I was pretty gutted to miss it, but on Saturday the Onehunga Line reopened to passenger trains for the first time in 37 years. Jon C at Aucklandtrains has extensive coverage, including photos, of the opening. It seems like the opening event went incredibly well, with a huge crowd turnout. Furthermore, mentions of rail to the airport were very popularly received.

The NZ Herald also had an article, here are some extracts:

Auckland Regional Council chairman Mike Lee, a long-time proponent of reopening the Onehunga line to passengers, said the huge turnout yesterday indicated a seachange in the way Aucklanders viewed rail passenger transport.

Referring to the Onehunga and New Lynn rail developments, he said people would look back on September 2010 as the day the phrase “Aucklanders never get out of their cars” lost its meaning.

Transport Minister Steven Joyce said the developments were a step towards Auckland becoming an “efficient and prosperous world class city”.

New network-wide timetables began yesterday, with more than 400 extra train trips a week across Auckland, about a 25 per cent increase in services according to ARTA chairman Rabin Rabindran.

I’m very much looking forward to catching the train out to Onehunga on the weekend to do shopping at DressSmart, and to check out the awesome second hand bookshop there. Will certainly beat trying to find parking.

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  1. Trains on the eastern line were running fine early this morning, a bit of a hiccup coming into Britomart, but that is something they can sort out.

    I noticed a number of comments on some site where people are upset about the new lines and money being spent on rail. A lot if these people do not mind spending money on roads…

  2. Why doesn’t Auckland Airport Ltd do something about rail to the airport? They’ve invested very recently in Queenstown Airport. Why was that a higher priority to them than their own feeder network?

    1. There is a lot of money to be made in carparking, taxi stands & shuttle stands etc. I think they would take rail if somebody else paid but don’t think they will be keen to poor hundreds of millions into it.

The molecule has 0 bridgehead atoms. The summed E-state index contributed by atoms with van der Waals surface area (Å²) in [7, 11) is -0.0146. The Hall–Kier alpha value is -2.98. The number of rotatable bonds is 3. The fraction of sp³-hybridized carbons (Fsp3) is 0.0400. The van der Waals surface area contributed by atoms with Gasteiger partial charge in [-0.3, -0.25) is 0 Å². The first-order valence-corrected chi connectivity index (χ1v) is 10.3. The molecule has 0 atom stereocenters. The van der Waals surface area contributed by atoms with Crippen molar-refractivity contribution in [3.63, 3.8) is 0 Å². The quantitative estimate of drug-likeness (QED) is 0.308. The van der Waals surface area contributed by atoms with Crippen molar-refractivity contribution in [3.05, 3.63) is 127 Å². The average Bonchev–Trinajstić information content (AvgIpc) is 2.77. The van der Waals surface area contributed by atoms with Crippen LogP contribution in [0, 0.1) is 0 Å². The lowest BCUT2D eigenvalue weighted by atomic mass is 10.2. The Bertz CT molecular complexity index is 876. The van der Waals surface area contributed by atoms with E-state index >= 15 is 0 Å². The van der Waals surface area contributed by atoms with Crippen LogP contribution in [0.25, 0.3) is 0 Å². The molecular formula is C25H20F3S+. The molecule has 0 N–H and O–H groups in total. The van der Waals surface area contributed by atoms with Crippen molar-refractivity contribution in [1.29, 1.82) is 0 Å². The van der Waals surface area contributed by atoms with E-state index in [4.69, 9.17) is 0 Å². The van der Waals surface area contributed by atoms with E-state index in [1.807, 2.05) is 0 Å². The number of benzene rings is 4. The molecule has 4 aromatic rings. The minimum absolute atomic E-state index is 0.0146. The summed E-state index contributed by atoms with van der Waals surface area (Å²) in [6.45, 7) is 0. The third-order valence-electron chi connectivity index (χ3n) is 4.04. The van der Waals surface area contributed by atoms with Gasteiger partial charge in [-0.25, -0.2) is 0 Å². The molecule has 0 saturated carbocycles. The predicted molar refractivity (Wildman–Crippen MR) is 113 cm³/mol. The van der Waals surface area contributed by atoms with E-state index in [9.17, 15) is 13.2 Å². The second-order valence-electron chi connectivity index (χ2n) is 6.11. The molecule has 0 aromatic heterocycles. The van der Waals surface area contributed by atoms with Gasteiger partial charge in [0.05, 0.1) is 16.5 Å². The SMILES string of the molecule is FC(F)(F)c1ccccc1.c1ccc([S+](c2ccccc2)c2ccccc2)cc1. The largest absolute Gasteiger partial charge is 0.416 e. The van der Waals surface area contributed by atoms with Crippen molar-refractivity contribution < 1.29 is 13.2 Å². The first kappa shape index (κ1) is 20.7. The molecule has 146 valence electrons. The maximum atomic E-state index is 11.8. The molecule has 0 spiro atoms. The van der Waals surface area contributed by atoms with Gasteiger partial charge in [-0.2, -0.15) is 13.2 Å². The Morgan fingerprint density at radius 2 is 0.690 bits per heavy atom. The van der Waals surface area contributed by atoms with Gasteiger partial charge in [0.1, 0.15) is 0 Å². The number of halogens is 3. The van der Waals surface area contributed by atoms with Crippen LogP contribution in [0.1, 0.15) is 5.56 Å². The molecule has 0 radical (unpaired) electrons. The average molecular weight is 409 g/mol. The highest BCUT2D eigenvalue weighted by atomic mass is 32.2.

1. You’re probably right about priorities. But the Auckland councils are big shareholders in the airport and should be able to influence the priorities. I’m guessing that if the airport put a couple of hundred million on the table to get things started then progress would be rapid. Sort of like the Canary Wharf people contributing to the Jubilee Line extension in London, even if that was marred by an intervening bankruptcy.

        Is there a problem with lack of airport innovation due to it being a (partly) publicly owned monopoly who will rake it in no matter what? Would a second airport at Whenuapai force Auckland-Mangere to raise its game by co-developing services like a rail link?

        1. Why would AIAL put any money on the table when the government is so openly, unashamedly hostile to the very idea of rail to the airport? There’s a big gap between the borders of the airport and the current rail spurs, and even if AIAL were to wholly fund the rail development within the airport’s precincts (which I would consider to be a very, very unjust demand) that still leaves a curve of line that’s connected to nothing, taking up land and generating no revenue, for decades to come.

        2. Building a mass transit link to your business can be very smart. However as an AIA shareholder i would be very annoyed if the board decided to fund the entire line. I don’t think there is any way the extra business the airport could generate by having a rail line running there could cover the hundreds of millions of investment required (even if they charged premium prices like Sydney and Hong Kong).